Welcome back, Legislature. Man, don't we all feel rested?
Per the state constitution, today marks the convening of a brand new two-year session of the California Legislature, where more than two dozen rookies join seasoned vets under the Capitol dome for work on... what else... a budget crisis.
If the issue wasn't front and center on its own, Governor Schwarzenegger put it there by declaring a fiscal emergency -- the second of his tenure, and a power given to him under 2004's Proposition 58) and by calling the new Legislature into special session, which runs concurrently with the regular session that began today.
(A sidenote: Schwarzenegger made the announcement in Los Angeles, after his private jet was grounded by fog here in Sacramento. While some in the press may wonder why the public doesn't understand the problem, perhaps we might want to look at ourselves; at least one LA reporter could be heard asking the guv just what a "fiscal emergency" is and how it works.)
It's hard to call any of what happened today at the state Capitol truly different; in my conversations with a few new legislators this morning (more on that tomorrow on The California Report), it was clear that the political battle lines seem pretty much intact.
And yet, there are small sprinklings of a new approach. One was found in today's announcement that the budget committee in the Senate will now consist of all 40 senators, a "committee of the whole," as it were. That decision was announced by new Senate President pro Tem Darrell Steinberg.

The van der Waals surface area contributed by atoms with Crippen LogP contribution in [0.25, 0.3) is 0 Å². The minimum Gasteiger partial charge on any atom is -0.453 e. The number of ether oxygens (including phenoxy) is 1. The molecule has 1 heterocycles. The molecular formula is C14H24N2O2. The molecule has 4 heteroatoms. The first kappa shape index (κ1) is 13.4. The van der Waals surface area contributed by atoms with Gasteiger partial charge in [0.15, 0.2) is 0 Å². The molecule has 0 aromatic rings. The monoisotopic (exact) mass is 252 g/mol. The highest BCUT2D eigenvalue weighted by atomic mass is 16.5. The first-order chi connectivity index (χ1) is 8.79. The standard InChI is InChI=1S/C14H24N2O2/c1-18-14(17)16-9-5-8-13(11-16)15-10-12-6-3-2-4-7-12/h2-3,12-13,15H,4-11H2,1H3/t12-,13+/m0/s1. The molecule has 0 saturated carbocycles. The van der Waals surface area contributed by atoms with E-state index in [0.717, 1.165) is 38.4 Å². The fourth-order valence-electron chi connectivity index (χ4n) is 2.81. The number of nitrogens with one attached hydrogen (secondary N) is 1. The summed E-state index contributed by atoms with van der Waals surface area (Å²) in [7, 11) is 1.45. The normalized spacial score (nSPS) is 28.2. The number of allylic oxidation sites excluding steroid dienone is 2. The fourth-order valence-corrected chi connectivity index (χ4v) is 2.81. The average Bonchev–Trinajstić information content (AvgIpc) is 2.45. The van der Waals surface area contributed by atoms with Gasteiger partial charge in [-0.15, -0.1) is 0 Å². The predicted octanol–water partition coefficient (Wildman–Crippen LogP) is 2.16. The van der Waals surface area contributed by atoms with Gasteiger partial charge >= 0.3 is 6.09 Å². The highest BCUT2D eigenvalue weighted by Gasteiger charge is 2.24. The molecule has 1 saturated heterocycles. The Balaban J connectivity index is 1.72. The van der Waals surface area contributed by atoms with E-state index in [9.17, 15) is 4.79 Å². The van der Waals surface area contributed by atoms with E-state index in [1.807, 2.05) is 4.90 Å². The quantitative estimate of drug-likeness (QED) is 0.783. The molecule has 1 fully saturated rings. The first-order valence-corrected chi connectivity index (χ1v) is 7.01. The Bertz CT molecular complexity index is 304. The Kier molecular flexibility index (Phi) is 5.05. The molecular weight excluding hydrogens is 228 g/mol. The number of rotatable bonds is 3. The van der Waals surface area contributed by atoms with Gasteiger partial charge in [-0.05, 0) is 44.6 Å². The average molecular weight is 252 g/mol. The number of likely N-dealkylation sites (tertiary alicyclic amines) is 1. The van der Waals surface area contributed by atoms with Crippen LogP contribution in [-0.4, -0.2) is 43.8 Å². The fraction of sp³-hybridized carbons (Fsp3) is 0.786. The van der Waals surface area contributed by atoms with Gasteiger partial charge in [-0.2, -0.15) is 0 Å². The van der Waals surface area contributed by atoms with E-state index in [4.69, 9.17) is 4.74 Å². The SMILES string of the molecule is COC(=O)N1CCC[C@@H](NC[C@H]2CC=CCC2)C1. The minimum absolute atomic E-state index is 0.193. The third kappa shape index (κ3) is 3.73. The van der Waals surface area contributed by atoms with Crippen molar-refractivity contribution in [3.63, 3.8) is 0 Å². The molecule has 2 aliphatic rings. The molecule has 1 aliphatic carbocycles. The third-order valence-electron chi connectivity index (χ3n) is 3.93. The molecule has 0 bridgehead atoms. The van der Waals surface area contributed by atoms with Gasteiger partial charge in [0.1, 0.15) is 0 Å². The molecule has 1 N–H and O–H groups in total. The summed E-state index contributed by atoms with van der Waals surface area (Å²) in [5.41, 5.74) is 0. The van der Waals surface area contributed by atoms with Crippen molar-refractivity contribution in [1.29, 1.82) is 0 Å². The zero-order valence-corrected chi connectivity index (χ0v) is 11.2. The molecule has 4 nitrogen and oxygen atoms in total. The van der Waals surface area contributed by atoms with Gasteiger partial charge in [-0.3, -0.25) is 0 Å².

"We all own the problem," he said in his floor speech this afternoon. "Let's have the institution begin acting like it."
Steinberg also called on legislators to complete their budget negotiations in 2009 by May 15. "Let's use the [governor's] May revise not as the beginning point of budget negotiations," he said. Steinberg further challenged lawmakers to strike deals on several thorny issues, from water supply protection to renewable energy, in the first 120 days of the session.
And back to the budget... Assembly Speaker Karen Bass says she wants to convene a joint session so that the state's financial experts can discuss the budget crisis with all 120 legislators in more detail.
Meantime, the governor threw some water on one idea that's been getting a lot of ink lately: asking the feds for money to solve the state's fiscal woes. Schwarzenegger is expected to travel to Philadelphia tomorrow for an event featuring President-elect Barack Obama; but it doesn't sound like he'll be asking for cash.
"I would never ask the federal government to help us before we straighten out our own mess," he said today.